Great Stuff.

Roger
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Old 02-02-2014, 11:35   #40
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Re: Plywood for core

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Give Raindog a break! If he has 1/4" skins, it is likely his hatches are in good condition and, being a Pacific Seacraft, very likely well-built and fitted. Your point about lighter weight and less likely to slam hard is very good, but I wouldn't throw away a perfectly good hatch needing a few dollars in materials and a couple of hours of time to go for a much more expensive and time-consuming solution.

Cutting out the bottom skin, recoring and glassing the skin back on is not very difficult and all that is needed if the skins are in good shape.

I just did this to a bow seat and it was easy (and inexpensive).

Mark

We all have our own definition of well built and well fitted. But yes, if your hatches look nice and fit great, but just have rotten core, recoring is fast and easy. It's just that its been my experience that by the time I get a hatch with rotten core, it has usually been that way for quite some time. This often leads to lots of stress fractures in the skins, warping, poor fit, etc. I have started over from new much more often than working with materials that are already damaged and fatigued.

I also have found that the usual reason for rotten hatches is poor fit in the first place. The way I build them, they sit dead flat on the hatch coaming all the way around, perfect fit with no rocking. This means when you sit on them the entire load is transferred to the coaming, not the hinge. An imperfect fit loads the hinge, leading to failure of bedding and fasteners. About 90% of the hatches I take apart are built like that. It makes a huge difference.
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Old 02-02-2014, 11:42   #41
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Re: Plywood for core

Quote:
Originally Posted by colemj View Post
Yes, tapping for machine screws is a whole different story, but I was asking about screwing things into it - wood/metal screws and not bolts or machine screws. I also wouldn't tap chopped strand and cabosil. I'm doing something similar right now, but I'm glassing in 1/4" SS plates for tapping.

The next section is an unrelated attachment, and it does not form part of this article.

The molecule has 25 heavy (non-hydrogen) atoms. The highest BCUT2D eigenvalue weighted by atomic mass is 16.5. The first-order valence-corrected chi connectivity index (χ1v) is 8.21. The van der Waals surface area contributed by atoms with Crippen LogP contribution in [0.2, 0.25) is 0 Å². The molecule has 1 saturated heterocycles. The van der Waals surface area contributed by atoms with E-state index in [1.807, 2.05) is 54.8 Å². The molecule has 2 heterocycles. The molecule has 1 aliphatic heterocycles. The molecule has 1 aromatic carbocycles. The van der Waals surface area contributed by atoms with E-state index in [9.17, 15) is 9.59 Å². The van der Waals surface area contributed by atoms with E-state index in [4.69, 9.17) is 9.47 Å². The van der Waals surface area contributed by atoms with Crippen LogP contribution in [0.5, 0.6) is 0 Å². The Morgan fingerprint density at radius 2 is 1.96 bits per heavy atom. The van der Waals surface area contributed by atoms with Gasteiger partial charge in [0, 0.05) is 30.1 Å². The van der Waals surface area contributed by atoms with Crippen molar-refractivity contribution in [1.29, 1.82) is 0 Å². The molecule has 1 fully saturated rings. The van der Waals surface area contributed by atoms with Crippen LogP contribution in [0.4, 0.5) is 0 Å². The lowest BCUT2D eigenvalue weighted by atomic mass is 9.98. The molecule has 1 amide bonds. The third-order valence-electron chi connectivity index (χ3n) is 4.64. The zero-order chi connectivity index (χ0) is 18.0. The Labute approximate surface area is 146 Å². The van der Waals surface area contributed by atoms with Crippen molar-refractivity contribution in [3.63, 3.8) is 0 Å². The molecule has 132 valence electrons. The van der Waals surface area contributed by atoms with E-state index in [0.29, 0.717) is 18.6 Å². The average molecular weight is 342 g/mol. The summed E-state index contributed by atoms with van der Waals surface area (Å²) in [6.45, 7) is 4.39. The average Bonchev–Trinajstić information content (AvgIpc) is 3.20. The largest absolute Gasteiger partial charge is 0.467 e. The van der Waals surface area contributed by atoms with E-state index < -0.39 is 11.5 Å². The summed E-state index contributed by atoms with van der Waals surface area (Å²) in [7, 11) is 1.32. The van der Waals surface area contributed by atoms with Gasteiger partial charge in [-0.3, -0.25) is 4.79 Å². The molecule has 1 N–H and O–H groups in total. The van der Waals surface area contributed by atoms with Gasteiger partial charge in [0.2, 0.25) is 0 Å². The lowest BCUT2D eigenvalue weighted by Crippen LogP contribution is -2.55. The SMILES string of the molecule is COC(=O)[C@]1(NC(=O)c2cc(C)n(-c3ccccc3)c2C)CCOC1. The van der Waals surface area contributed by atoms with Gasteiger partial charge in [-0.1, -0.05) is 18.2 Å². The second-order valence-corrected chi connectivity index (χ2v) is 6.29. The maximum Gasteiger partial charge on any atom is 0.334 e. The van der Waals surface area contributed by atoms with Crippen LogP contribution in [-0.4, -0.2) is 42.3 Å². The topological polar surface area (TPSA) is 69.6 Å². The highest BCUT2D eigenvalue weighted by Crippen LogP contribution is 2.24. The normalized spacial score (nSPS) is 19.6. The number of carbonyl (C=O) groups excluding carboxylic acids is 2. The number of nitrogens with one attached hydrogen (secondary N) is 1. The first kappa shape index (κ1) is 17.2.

Mark
If you screw a wood screw (even self tapping) into a fiberglass product without tapping, you are likely to fracture the skins. The whole process is much easier and less likely to damage something if you tap first. I am not talking about machine screws. Careful selection of pilot hole size and clear hole size is also crucial.


Glassing in plates works well. I often do it for motor mounts when rebuilding large engine beds. I prefer G10 above deck, due to potential for corrosion if water penetration occurs (again).
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Old 02-02-2014, 11:51   #42
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Re: Plywood for core

Easy way to tell if a hatch fits-take off the hinges and put it in place. Shim to make sure the gap is even all around. If the hatch sits perfectly flush and fair to the surrounding surface (use a batten or straight edge), with zero rocking or wobbling, it's a well fitted hatch with no warp. If not, rebuild that sucker if you want it to really last!

No, you are not allowed to do this with rubber or weatherstrip in place.
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Old 02-02-2014, 12:17   #43
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Re: Plywood for core

Quote:
Originally Posted by colemj View Post
Give Raindog a break! If he has 1/4" skins, it is likely his hatches are in good condition and, being a Pacific Seacraft, very likely well-built and fitted. Your point about lighter weight and less likely to slam hard is very good, but I wouldn't throw away a perfectly good hatch needing a few dollars in materials and a couple of hours of time to go for a much more expensive and time-consuming solution.
Indeed the hatch is in good shape and fits very well except for the core saturation. Ocean Girl will upload a picture, but I think I will take Minarets advice and use Coosa. Once i remove the bottom skin and get it really well cleaned my plan was as follows. Let me know if my plan is bad:

- grind/sand edges of existing fiberglass to taper edges
- Clean with acetone
- Lay down a bed of slightly thickended epoxy
- Put the coosa core in. let epoxy cure.
- Fill an gaps around the edges with tickened expoxy. Let it cure.
- Glass over the core with 2 layers of 1708
- Primer, paint
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Old 02-02-2014, 14:37   #44
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Re: Plywood for core

Pics. The hatch is really strong. The only indication that there was any problem was the play in the hinges. The is no spongy feeling standing on them even with the core so mushy.

I can only post one pic at a time, three more to come.
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Old 02-02-2014, 14:41   #45
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Re: Plywood for core

More pics